Wednesday, August 15, 2007

Is The Liberal Government Secretly Supporting Mixed Member Proportional?


There has been an interesting peculiarity to the referendum on the mixed member proportional (MMP) system that has had my attention since the beginning. Namely, that there is no referendum on MMP. Instead, the question gives you a choice between first-past-the-post and mixed member proportional (the question is reproduced verbatim in the poll to the left). That is highly unusual. The only Act in Ontario that gives reference to how a referendum should be worded is found in the Municipal Elections Act:

"It shall be capable of being answered in the affirmative or the negative and the only permitted answers to the question are 'yes' or 'no'."

That is very clear ... and very common. How many times have you seen an advertisement on American television during their elections stating something like, "Vote YES on proposition 33." The no side in this debate clearly has an advantage in framing the debate into a yes/no question (see: Victory for "No" Side?). But the reverse is also true. So why did the Liberals frame the context of the debate in a way that gives mixed member proportional an advantage when that context is not the standard? Could it be they have been the victims of the current system far more than the victors? Perhaps MMP for the Liberals stands for: More Members from our Party.

6 comments:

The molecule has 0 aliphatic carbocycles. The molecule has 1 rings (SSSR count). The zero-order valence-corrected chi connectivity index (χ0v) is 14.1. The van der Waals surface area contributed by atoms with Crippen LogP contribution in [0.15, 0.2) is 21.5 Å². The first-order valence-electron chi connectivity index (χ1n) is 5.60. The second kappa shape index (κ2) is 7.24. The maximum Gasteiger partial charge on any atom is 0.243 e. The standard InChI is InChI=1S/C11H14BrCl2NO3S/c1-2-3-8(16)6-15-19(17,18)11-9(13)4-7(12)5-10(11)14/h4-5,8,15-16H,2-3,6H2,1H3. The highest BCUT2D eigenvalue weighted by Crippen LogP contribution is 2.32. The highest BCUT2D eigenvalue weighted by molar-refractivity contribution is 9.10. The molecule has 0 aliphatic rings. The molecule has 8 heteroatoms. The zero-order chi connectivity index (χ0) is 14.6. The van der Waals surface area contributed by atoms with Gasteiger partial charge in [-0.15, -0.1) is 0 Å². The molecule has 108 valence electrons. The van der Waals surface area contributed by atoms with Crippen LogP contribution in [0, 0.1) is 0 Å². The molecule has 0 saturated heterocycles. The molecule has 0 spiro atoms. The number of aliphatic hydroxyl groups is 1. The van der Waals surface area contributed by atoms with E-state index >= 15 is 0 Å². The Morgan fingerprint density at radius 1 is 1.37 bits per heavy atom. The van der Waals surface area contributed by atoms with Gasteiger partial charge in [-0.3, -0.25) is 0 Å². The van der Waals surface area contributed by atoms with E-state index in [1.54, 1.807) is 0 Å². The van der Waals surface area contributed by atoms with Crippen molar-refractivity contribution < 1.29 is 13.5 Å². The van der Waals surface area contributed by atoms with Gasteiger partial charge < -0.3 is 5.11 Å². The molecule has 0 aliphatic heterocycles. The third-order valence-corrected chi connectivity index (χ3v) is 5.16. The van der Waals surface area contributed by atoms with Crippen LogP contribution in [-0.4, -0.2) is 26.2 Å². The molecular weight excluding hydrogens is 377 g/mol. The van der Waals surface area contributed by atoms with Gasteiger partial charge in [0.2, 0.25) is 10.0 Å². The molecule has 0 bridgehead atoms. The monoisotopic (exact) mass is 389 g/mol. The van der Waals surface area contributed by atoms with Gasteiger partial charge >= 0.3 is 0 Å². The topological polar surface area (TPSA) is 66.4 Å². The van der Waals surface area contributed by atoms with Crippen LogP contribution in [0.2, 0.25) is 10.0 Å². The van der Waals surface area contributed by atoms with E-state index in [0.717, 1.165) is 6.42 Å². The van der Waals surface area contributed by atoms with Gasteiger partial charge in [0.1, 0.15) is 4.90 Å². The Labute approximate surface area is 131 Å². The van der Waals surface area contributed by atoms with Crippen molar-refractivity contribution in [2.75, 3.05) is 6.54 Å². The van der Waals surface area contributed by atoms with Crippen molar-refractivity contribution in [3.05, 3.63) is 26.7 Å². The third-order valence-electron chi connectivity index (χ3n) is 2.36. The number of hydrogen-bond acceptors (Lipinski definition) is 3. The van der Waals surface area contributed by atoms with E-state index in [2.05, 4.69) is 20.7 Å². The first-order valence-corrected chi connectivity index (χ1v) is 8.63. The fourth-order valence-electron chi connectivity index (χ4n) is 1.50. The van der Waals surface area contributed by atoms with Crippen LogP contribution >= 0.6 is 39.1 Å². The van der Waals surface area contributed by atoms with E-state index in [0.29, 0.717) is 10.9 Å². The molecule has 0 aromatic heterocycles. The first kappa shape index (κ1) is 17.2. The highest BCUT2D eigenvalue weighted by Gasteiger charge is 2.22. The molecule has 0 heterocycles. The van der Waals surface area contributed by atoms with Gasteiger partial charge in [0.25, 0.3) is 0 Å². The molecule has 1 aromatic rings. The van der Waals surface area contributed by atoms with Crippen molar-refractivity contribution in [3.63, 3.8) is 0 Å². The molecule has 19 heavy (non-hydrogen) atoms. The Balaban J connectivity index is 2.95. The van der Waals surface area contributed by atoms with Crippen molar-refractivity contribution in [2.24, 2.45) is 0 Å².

Linuxluver said...

The Ontario government committed to a question that was impartial and appears to have followed the New Zealand approach to formulating an impartial question: two choices offered and the voter makes an affirmative choice between them. It certainly is an impartial question. The last thing either side needs in the debate is the issue of question bias.

Anonymous said...

You have to go half way around the world to find a question worded similarly. Sure, good example. Referendums are suppose to be Yes/No questions. Even a fifth grader knows that.

Anonymous said...

The question is fair and unbiased against either side. After setting the threshold for change so high (60%), I'm pleased at least the Ont gov't has allowed for some fairness.

Of course a simple yes or no vote on MMP would require 60%.

But now the question is a simple choice between 2 systems, yet the gov't has the 60% threshold for one.

Two choices - one wins with only 40% of the vote. That is undemocratic. But what can you do.

Furthermore the Lib gov't has done nothing to promote public awareness about the Citizens' Assembly or the question. They're only financing Elections Ontario's confusing and unhelpful campaign on the issue. Most voters will feel unprepared to make the choice, and the powers-that-be are hoping this will make them unwilling to try the new system.

You propose that the question itself be biased in favour of the status quo. And the rest of your posts seem to be biased in favour of the status quo too, despite your site header's claim of being unbiased. Perhaps you should re-name your site - NoMMP.ca's little cousin...

Anonymous said...

Every singe post is anti mmp, I can't see how you claim to be unbiased. Where's the discussion on relative pros of mmp?

Mixed Member Proportional said...

You always get some ying yang who figures unless all the posts support his side then none of them do. The first two posts are neutral, Boices Heard With MMP is PRO and Assessing MMP websites gives the PRO side the thumbs up. Some of the rest are neutral as well.

Avalon said...

Good words.